In this ‘special circumstances’ year, the Offies 2021 Awards Ceremony celebrated the creativity and resilience of artists in fringe, alternative and independent theatre in a time of crisis who have found new ways to produce fresh and inventive work for thousands of stay-at-home audiences.
The Offies are OffWestEnd’s main awards, for shows with at least 10 performances, and awards were given to the best of the shows presented before lockdown and the few who managed to go ahead in the summer
The OnComm is the new award for online shows from across the UK (and beyond) and was introduced in May 2020. Additionally, the winner of the OffFest award for theatre shows in festivals was also announced, alongside extra OneOff awards for innovative work and initiatives in 2020, especially in the light of the Covid lockdown. Continue reading “2021 Offie & ONCOMM Award Winners”
The finalists for the 2021 Offies (for productions in 2020) have been announced and congratulations to the 47 finalists across 16 of the 28 Offies categories. The winners will be announced at the Offies Awards Ceremony, being held online on 21 February 2021.
The following categories are not going forward for 2021 awards as there were insufficient nominations due to theatre closures arising from Covid-19 lockdowns:
- Design: Costume
- Design: Video
- Company Ensemble
- Musicals: New Musical
- Plays: Most Promising New Playwright
- Plays: Production
- Theatre for Young People: Production (0-7)
- Theatre for Young People: Production (13+)
- Theatre for Young People: Production (8+)
Continue reading “The finalists of The Offies 2021”
An interesting set of nominations from The Stage which range from the inspired to the incredible (in the bad sense) – trying to encompass all theatre will always have its trials but who in the world thought Robbie Williams deserved the nod here?!
Best performer in a play – sponsored by Audible
• Saida Ahmed for Little Miss Burden at the Bunker, London
• Katie Erich for Oliver Twist at Leeds Playhouse (in a co-production with Ramps on the Moon)
• Brooklyn Melvin for Oliver Twist at Leeds Playhouse (in a co-production with Ramps on the Moon)
• Daniel Monks for Teenage Dick at the Donmar Warehouse, London
• Rachel Nwokoro for Little Baby Jesus at the Orange Tree Theatre, London
• Jessica Rhodes for The Sugar Syndrome at the Orange Tree Theatre, London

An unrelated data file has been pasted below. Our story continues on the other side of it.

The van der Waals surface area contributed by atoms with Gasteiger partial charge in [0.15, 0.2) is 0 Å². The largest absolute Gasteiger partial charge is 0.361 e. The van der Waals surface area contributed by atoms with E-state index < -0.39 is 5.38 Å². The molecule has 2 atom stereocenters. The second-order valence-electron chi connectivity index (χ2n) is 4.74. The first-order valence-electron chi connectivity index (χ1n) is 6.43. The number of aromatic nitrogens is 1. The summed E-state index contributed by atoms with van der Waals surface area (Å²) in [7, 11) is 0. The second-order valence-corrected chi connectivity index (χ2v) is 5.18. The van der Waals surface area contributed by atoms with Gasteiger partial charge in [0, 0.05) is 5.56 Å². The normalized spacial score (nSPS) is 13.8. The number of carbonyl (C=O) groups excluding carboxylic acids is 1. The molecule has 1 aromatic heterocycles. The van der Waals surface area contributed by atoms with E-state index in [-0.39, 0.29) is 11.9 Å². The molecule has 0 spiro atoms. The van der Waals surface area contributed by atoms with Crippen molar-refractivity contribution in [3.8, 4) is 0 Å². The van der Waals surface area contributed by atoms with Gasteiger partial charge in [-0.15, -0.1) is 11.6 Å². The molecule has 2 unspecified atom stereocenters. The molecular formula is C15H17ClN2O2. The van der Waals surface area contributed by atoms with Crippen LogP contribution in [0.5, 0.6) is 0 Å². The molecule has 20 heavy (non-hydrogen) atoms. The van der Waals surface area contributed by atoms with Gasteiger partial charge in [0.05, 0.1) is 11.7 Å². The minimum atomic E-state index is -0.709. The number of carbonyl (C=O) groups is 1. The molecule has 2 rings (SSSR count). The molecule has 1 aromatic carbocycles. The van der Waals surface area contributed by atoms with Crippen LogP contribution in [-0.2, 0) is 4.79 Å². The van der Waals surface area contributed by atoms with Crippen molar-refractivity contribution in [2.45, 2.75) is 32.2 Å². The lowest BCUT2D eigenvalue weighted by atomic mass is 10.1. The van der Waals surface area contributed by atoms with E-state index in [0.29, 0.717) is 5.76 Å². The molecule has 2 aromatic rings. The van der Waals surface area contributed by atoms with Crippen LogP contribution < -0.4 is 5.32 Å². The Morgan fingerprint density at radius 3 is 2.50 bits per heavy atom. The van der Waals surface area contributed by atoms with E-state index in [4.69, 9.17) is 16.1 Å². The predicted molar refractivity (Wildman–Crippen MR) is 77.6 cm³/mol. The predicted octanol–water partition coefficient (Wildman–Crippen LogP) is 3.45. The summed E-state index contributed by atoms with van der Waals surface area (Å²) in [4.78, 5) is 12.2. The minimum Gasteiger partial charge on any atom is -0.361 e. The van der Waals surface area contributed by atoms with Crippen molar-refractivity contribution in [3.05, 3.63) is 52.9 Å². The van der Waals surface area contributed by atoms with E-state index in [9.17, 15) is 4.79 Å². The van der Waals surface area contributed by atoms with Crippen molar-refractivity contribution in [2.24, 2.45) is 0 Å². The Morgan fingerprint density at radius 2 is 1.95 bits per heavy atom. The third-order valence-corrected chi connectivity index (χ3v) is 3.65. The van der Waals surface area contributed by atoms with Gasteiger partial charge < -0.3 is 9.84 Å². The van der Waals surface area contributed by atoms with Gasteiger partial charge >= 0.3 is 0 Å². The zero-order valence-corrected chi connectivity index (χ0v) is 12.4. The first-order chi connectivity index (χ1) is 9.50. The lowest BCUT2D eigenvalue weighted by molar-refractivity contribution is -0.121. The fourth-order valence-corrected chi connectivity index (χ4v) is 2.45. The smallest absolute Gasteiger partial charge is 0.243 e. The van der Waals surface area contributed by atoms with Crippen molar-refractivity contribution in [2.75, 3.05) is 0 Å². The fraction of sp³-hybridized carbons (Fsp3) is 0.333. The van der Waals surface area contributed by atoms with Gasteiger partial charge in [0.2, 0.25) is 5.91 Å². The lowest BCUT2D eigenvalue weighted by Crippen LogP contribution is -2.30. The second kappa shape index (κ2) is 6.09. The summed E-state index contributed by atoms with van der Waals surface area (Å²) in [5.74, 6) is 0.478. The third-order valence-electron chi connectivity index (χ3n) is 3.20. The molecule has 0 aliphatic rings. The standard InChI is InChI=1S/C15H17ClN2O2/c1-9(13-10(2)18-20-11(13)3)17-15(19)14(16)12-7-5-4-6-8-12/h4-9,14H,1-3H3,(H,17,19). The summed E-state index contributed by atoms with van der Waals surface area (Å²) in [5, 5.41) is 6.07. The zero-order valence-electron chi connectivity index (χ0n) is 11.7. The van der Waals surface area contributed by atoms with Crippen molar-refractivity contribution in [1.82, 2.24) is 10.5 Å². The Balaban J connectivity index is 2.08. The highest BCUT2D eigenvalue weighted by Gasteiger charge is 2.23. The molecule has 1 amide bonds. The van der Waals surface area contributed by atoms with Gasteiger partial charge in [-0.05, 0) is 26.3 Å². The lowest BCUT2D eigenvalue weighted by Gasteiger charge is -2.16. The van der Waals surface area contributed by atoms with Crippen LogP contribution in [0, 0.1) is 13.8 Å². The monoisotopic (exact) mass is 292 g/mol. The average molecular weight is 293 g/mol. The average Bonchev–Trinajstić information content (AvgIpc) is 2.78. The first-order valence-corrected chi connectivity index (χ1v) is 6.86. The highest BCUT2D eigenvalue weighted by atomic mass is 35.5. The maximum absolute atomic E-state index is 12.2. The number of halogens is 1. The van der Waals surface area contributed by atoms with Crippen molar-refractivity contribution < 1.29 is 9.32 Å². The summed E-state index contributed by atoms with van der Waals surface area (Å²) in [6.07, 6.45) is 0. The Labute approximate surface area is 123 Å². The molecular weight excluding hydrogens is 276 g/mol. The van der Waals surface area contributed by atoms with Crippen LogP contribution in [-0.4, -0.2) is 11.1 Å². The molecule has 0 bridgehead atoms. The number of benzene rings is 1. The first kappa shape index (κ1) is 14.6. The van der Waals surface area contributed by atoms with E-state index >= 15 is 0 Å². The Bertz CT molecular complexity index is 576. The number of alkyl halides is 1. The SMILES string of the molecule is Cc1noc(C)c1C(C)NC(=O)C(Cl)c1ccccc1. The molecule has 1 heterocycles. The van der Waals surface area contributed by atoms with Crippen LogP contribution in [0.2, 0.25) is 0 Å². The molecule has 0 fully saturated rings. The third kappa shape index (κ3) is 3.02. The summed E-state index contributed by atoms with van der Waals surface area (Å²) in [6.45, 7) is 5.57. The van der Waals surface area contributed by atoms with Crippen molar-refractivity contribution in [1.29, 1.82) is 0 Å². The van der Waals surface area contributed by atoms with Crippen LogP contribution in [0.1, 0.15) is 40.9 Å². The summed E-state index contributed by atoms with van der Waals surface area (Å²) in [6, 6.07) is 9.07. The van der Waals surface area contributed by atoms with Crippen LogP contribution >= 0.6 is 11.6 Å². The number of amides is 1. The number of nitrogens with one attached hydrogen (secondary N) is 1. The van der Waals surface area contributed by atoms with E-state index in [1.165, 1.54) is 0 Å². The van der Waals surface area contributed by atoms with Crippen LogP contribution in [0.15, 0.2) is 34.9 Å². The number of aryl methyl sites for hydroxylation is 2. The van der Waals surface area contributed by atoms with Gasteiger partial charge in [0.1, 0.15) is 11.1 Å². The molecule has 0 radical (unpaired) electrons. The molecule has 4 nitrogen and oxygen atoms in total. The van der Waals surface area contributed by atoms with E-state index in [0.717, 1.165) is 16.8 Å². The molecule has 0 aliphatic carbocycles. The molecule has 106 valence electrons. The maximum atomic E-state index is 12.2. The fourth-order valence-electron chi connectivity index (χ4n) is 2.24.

• Khai Shaw for Little Baby Jesus at the Orange Tree Theatre, London
• Bobby Stallwood for Faith, Hope and Charity at the National Theatre, London Continue reading “Nominees for The Stage Debut Awards 2020”
A fine revival of Lucy Prebble’s first play The Sugar Syndrome features a strong debut performance from Jessica Rhodes at the Orange Tree Theatre
“I’m not sure anyone sets out to be cruel.
‘But they get there’”
The references to the dial-up age of the internet may raise a chuckle but there’s something distinctly chilling about Lucy Prebble’s 2003 play The Sugar Syndrome in its evocation of the darker corners online. In scenes that take places in chatrooms, Elliot Griggs’ lighting illuminates a digital cage around the stage of the Orange Tree and the rumble of Daniel Balfour’s sound design leaves us in little doubt as to the potential danger therein.
Where Prebble delights though, is in wrong-footing her audience. Convicted paedophile Tim may think he’s talking to an 11 year old boy but in actual fact, it’s 17 year old teenage girl Dani on the other end of the modem. And when they meet IRL, a strange kind of friendship develops between the pair as her recovery from being institutionalised for an eating disorder elides with his struggles post-incarceration. A rehabilitation meet-cute, how sweet! Continue reading “Review: The Sugar Syndrome, Orange Tree Theatre”
I look ahead to some of the 2020 shows exciting me most with an emphasis away from the West End, looking mostly instead at the London fringe and across the UK
Sure, there’s all sorts of big ticket shows coming to London in 2020 (with big ticket prices too to go with their big names), like Sunday in the Park with George with Jake Gyllenhaal, Sister Act with Whoopi Goldberg, A Doll’s House with Jessica Chastain. But there’s so much more to discover if you venture away from Shaftesbury Avenue…
1 The Glass Menagerie, Odéon–Théâtre de l’Europe at the Barbican
Not that I want to be predictable at all but Isabelle Huppert! Acting in French! Right in front of you! I understand that van Hove-fatigue might be setting in for people but only a FOOL would pass up the chance to see one of our greatest living actors. A FOOL!
2 The Glass Menagerie, Royal Exchange
And if you wanted to do a direct compare and contrast, Atri Banerjee’s revival for the Royal Exchange will be worth checking out too for an alternative perspective.
3 The Wicker Husband, Watermill
Even before Benjamin Button tore my heart apart, I was excited for the arrival of this new musical by Rhys Jennings and Darren Clark but now, the bar has been raised even higher. And the gorgeous intimacy of the Watermill feels like a perfect fit.
4 Children of Nora, Internationaal Theater Amsterdam
Me: “I don’t need any more Ibsen in my life”
Also me: Robert Icke revisiting the world of A Doll’s House through the eyes of the next generation? Yes please.
5 Romantics Anonymous, Bristol Old Vic
I don’t think I thought this delicious Koomin and Dimond musical would ever actually return, so this short run in the UK ahead of a US tour feels like a real blessing. Now where did I put my badge? Continue reading “20 shows to look forward to in 2020”